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State Fiscal Conditions 

On February 12, Scott Pattison, Executive Director of the National Association of State Budget Officers (NASBO), spoke to the Tax Economists Forum, a Washington, DC based group of public finance economists, about the current condition of state finances and the outlook for the future. To briefly summarize Mr. Pattison’s presentation: the current fiscal condition of state governments has improved somewhat when compared to fiscal years 2011 and 2012, but have not yet completely recovered from the Great Recession. States, as a whole, face significant challenges in both the near-term and the long-term. Some of the challenges facing state governments include: an aging population requiring expensive health care and other social services; some states will be forced to accommodate large numbers of immigrants; and declines in federal spending, both in terms of decreased grants-in aid and indirect cuts such as reductions in defense spending. Unlike previous years, MEDICAID spending is projected to increase by less than $7.0 billion in fiscal year 2014 much of the increase due to the Affordable Care Act.

Although state tax revenues have been growing recently, inflation adjusted revenue levels have not yet returned to 2008 levels. States will have a difficult time if economic growth does not accelerate as their combined balances are expected to be 9.0% of their expenditures at the end of this fiscal year. If Texas and Alaska are excluded, that figure drops to 5.0%. A link to Mr. Pattison’s presentation is provided here (pdf).

 


 

Past State Fiscal Conditions 

On February 13, Scott Pattison, Executive Director of the National Association of State Budget Officers (NASBO), spoke to the Tax Economists Forum, a Washington, DC based group of public finance economists, about the current condition of state finances and the outlook for the future. To briefly summarize Mr. Pattison’s presentation: the current fiscal condition of state governments has improved somewhat when compared to fiscal years 2007 and 2008, but have not yet completely recovered. States, as a whole, face significant challenges in both the near-term and the long-term. Some of the challenges facing state governments include: an aging population requiring expensive health care and other social services; some states will be forced to accommodate large numbers of immigrants; and declines in federal spending, both in terms of decreased grants-in-aid and indirect cuts such as reductions in defense spending. Unlike previous years, MEDICAID spending is projected to increase by less than $2.0 billion in fiscal year 2013 compared to the $19.4 billion increase between fiscal year 2011 and 2012, much of it driven by the American Recovery and Reinvestment Act.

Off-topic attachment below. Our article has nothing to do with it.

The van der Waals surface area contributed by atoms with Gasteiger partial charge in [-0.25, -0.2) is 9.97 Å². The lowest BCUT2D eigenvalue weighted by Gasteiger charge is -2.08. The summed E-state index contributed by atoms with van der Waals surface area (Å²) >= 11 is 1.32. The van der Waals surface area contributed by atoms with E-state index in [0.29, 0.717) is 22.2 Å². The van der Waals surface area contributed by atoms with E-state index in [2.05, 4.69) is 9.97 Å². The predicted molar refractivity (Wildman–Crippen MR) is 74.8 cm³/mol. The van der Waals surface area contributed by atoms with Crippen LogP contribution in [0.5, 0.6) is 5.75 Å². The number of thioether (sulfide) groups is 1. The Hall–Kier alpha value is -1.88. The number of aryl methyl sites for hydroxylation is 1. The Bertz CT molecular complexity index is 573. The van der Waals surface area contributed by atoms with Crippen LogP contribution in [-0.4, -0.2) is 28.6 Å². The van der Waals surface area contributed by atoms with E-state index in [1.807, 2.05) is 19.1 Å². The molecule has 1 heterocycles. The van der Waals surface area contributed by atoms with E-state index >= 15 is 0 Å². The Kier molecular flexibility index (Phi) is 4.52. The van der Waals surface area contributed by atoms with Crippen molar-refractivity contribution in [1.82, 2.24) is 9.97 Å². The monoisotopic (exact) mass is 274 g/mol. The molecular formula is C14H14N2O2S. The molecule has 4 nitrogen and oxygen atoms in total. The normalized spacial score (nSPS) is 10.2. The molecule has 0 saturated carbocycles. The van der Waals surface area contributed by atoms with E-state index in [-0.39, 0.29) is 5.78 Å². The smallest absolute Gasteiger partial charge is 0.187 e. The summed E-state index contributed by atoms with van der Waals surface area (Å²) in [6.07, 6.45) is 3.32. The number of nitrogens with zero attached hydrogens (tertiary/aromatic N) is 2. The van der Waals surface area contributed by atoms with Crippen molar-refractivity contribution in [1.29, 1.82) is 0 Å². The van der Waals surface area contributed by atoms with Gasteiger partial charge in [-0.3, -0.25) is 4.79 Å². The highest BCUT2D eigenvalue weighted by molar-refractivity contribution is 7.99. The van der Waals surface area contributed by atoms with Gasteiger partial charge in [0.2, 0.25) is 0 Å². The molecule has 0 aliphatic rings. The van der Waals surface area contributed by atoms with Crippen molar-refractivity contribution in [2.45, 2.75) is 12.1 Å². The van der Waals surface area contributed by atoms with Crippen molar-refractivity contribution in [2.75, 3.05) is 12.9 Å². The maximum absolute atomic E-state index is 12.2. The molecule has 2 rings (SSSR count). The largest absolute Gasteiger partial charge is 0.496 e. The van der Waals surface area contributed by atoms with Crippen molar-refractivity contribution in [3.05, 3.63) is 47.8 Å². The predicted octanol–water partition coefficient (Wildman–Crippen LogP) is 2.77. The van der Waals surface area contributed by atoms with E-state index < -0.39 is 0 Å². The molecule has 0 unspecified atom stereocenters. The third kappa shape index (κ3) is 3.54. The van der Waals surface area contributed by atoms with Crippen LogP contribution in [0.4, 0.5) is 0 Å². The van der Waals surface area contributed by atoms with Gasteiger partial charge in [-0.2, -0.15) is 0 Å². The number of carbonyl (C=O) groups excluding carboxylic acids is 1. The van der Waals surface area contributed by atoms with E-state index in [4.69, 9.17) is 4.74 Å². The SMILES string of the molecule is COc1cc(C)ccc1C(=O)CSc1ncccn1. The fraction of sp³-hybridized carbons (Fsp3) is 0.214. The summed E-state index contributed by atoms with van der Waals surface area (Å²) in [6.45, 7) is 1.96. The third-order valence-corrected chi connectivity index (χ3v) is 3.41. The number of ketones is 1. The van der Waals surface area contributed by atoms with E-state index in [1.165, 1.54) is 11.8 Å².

Although state tax revenues have been growing recently, revenue levels may not return to 2008 levels until 2013. States will have a difficult time if economic growth does not accelerate as their combined balances are expected to be 9.0% of their expenditures at the end of this fiscal year. If Texas and Alaska are excluded, that figure drops to 5.0%. A link to Mr. Pattison’s presentation is provided here (pdf).




On April 25, Scott Pattison, Executive Director of the National Association of State Budget Officers (NASBO), spoke to the Tax Economists Forum, a Washington, DC based group of public finance economists, about the current condition of state finances and the outlook for the future. To briefly summarize Mr. Pattison’s presentation: the current fiscal condition of state governments has improved somewhat when compared to fiscal years 2008, but states, as a whole, face significant challenges in both the near-term and the long-term. Some of the challenges facing state governments include: an aging population requiring expensive health care and other social services; some states will be forced to accommodate large numbers of immigrants; and declines in federal spending, both in terms of decreased grants-in-aid and indirect cuts such as reductions in defense spending. MEDICAID spending is projected to increase by $19.4 billion between fiscal year 2011 and 2012, much of it driven by the American Recovery and Reinvestment Act.

Although state tax revenues have been growing recently, revenue levels may not return to 2008 levels until 2013 or 2014. States will have a difficult time if economic growth does not accelerate as their combined balances are expected to be 6.2% of their expenditures at the end of this fiscal year. If Texas and Alaska are excluded, that figure drops to 3.7%. A link to Mr. Pattison’s presentation is provided here (pdf).

 

 
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